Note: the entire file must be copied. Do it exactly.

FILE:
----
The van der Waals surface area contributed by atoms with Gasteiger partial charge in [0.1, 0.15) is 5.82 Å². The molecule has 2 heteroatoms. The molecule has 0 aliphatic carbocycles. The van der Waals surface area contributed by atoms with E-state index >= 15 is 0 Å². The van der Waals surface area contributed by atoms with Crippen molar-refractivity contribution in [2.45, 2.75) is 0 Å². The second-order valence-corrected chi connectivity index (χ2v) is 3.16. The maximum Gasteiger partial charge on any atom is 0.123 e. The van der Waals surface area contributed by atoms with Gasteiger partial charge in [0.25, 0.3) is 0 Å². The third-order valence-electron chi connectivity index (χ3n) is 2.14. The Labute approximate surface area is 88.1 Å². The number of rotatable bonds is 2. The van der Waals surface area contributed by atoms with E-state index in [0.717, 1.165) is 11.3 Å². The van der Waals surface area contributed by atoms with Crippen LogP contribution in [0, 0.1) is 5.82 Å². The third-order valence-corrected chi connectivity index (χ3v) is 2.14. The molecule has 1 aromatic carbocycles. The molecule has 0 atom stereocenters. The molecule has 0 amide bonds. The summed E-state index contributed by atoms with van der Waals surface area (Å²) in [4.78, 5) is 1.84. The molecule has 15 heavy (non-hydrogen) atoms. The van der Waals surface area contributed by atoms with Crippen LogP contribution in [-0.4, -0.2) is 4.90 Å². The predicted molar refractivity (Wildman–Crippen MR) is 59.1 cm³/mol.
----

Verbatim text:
The van der Waals surface area contributed by atoms with Gasteiger partial charge in [0.1, 0.15) is 5.82 Å². The molecule has 2 heteroatoms. The molecule has 0 aliphatic carbocycles. The van der Waals surface area contributed by atoms with E-state index >= 15 is 0 Å². The van der Waals surface area contributed by atoms with Crippen molar-refractivity contribution in [2.45, 2.75) is 0 Å². The second-order valence-corrected chi connectivity index (χ2v) is 3.16. The maximum Gasteiger partial charge on any atom is 0.123 e. The van der Waals surface area contributed by atoms with Gasteiger partial charge in [0.25, 0.3) is 0 Å². The third-order valence-electron chi connectivity index (χ3n) is 2.14. The Labute approximate surface area is 88.1 Å². The number of rotatable bonds is 2. The van der Waals surface area contributed by atoms with E-state index in [0.717, 1.165) is 11.3 Å². The van der Waals surface area contributed by atoms with Crippen LogP contribution in [0, 0.1) is 5.82 Å². The third-order valence-corrected chi connectivity index (χ3v) is 2.14. The molecule has 1 aromatic carbocycles. The molecule has 0 atom stereocenters. The molecule has 0 amide bonds. The summed E-state index contributed by atoms with van der Waals surface area (Å²) in [4.78, 5) is 1.84. The molecule has 15 heavy (non-hydrogen) atoms. The van der Waals surface area contributed by atoms with Crippen LogP contribution in [-0.4, -0.2) is 4.90 Å². The predicted molar refractivity (Wildman–Crippen MR) is 59.1 cm³/mol.